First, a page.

Fear & Greed – the two (2) must destructive forces of civilization, no matter from which perspective you
    look! This short-term manipulation by those who fear for their stipends of survival, as well as by those “fat-cat syndrome” sufferers who feel the annual bonuses and stock options to be the “holy grail” that stands as their reason for Life!

    The revolution of rational thinking & planning is soon to come, however! Despair not! (-_-)

  5. Almost all vehicle manufacturers appear to be wallowing in a Rip Van Winkle dream : Just modify these obsolete gas guzzlers by attaching a battery and a motor and calling it ‘ hybrid’ and sell it to stupid folks. Why not modify a Tin Lizzie and call it Electric Lizzie? Instead of pouring money into building electric cars, vehicle makers should concentrate on developing efficient public vehicles that carry many like electric buses and trucks.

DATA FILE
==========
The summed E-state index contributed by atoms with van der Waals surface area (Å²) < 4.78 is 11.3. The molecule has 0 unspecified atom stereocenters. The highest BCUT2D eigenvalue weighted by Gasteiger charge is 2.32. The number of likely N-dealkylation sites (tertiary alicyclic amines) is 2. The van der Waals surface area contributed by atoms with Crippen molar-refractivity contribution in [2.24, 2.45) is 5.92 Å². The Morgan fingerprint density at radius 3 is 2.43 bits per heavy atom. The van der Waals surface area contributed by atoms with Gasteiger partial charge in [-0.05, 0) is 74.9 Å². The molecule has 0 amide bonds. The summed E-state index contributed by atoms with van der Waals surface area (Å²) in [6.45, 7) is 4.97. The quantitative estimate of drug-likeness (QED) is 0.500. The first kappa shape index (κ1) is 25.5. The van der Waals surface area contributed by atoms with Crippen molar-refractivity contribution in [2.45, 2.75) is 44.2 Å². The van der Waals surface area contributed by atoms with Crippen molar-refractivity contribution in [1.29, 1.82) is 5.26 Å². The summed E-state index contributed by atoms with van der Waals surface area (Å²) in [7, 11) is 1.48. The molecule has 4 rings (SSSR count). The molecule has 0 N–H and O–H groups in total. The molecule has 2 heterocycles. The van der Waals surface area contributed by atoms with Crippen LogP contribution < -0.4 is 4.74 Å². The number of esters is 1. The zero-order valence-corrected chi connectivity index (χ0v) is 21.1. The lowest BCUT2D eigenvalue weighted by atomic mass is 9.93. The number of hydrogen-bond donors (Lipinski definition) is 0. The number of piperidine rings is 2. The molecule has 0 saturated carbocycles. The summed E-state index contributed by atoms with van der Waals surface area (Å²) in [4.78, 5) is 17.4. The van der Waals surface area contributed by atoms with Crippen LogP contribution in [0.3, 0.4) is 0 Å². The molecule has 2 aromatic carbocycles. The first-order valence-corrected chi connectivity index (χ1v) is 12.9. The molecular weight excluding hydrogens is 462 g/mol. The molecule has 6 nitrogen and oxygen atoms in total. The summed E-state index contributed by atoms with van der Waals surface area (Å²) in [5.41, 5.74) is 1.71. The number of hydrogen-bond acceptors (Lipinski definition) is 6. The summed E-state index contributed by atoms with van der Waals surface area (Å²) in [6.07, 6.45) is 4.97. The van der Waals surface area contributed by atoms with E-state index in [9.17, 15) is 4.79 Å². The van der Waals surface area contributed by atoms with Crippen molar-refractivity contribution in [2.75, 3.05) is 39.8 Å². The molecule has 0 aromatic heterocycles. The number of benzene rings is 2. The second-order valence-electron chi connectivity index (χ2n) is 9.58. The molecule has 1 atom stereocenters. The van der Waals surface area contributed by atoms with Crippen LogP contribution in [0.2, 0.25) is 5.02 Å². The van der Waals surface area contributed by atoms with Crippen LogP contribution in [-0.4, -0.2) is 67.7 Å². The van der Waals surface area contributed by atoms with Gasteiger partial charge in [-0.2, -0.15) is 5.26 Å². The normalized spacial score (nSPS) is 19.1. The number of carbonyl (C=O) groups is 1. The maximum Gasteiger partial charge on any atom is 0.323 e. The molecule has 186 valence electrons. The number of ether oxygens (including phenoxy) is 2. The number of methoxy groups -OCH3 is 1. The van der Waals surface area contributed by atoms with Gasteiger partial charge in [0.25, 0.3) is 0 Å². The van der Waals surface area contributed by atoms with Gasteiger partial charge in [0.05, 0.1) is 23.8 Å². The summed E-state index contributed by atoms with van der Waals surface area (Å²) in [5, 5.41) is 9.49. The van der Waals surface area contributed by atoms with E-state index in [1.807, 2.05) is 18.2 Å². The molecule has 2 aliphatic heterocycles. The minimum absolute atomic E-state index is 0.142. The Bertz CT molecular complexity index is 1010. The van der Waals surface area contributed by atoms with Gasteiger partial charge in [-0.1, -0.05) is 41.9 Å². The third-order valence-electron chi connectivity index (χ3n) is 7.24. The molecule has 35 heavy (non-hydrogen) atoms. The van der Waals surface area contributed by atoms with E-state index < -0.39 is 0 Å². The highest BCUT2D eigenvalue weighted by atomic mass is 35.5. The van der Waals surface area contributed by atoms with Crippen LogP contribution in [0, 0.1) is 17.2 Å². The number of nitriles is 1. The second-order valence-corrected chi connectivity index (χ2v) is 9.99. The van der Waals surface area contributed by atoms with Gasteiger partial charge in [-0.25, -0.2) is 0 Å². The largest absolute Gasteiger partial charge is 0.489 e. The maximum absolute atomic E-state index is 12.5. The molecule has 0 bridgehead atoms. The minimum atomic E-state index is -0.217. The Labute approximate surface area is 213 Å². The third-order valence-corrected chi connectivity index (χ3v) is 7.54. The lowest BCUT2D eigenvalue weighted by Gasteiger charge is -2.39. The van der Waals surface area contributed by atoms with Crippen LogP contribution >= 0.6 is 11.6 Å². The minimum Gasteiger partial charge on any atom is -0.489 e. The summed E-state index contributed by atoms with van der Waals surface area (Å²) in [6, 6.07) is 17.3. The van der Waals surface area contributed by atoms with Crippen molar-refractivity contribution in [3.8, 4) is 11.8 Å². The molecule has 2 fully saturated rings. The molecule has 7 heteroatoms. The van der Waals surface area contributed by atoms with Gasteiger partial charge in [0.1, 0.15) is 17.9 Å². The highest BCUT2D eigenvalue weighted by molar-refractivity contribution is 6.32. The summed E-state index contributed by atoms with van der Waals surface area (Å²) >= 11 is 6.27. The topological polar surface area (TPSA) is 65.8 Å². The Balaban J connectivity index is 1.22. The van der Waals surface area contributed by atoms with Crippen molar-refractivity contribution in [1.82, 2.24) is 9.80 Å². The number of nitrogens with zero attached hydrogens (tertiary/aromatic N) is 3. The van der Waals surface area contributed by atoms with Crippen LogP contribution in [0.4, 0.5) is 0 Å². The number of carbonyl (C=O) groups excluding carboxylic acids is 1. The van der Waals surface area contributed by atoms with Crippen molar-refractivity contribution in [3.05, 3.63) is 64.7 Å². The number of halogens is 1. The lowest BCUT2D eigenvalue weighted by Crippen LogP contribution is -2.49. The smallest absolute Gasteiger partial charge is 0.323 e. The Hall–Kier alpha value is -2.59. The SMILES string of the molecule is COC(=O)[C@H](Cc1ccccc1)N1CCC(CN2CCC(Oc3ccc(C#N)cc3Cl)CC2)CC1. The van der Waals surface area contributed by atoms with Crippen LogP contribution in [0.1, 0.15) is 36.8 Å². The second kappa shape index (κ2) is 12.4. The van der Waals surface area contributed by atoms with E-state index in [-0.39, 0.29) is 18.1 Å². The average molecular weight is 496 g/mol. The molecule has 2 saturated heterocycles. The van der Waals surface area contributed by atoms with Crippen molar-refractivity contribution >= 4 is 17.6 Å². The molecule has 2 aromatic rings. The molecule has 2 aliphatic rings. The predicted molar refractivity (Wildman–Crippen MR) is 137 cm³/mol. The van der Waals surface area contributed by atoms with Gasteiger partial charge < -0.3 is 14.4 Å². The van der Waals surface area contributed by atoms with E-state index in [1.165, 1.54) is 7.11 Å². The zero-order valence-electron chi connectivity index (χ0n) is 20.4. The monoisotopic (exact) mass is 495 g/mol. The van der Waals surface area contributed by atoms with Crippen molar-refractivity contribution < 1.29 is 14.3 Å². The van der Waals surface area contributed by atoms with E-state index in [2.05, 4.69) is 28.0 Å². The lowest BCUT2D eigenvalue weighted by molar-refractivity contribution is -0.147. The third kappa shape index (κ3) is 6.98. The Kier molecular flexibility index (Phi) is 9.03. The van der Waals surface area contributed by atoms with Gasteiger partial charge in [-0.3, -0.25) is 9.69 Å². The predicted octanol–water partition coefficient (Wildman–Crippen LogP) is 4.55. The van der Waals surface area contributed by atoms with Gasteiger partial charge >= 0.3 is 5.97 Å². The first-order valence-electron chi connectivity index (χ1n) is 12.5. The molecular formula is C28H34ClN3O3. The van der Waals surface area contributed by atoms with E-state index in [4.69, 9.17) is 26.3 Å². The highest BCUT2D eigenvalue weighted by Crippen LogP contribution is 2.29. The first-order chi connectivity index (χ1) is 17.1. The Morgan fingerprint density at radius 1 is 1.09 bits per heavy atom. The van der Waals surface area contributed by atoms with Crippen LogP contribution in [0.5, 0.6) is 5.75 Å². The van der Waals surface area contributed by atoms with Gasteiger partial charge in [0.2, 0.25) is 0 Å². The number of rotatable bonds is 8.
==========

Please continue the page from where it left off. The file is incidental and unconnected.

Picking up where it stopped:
6. 1- Priced to high for the current economy. 2-Should have been combined with a solar company offering a PV charger as a package deal. Infinity MPG. 3- GM killed the electric car once, why would they not try and do it again? Too many monopolies (Auto, Utility, Bank, Oil) rely on an oil, gas and coal stoked congress to push their agenda. Sorry America, other countries will be riding on the clean free energy of the sun long before you!!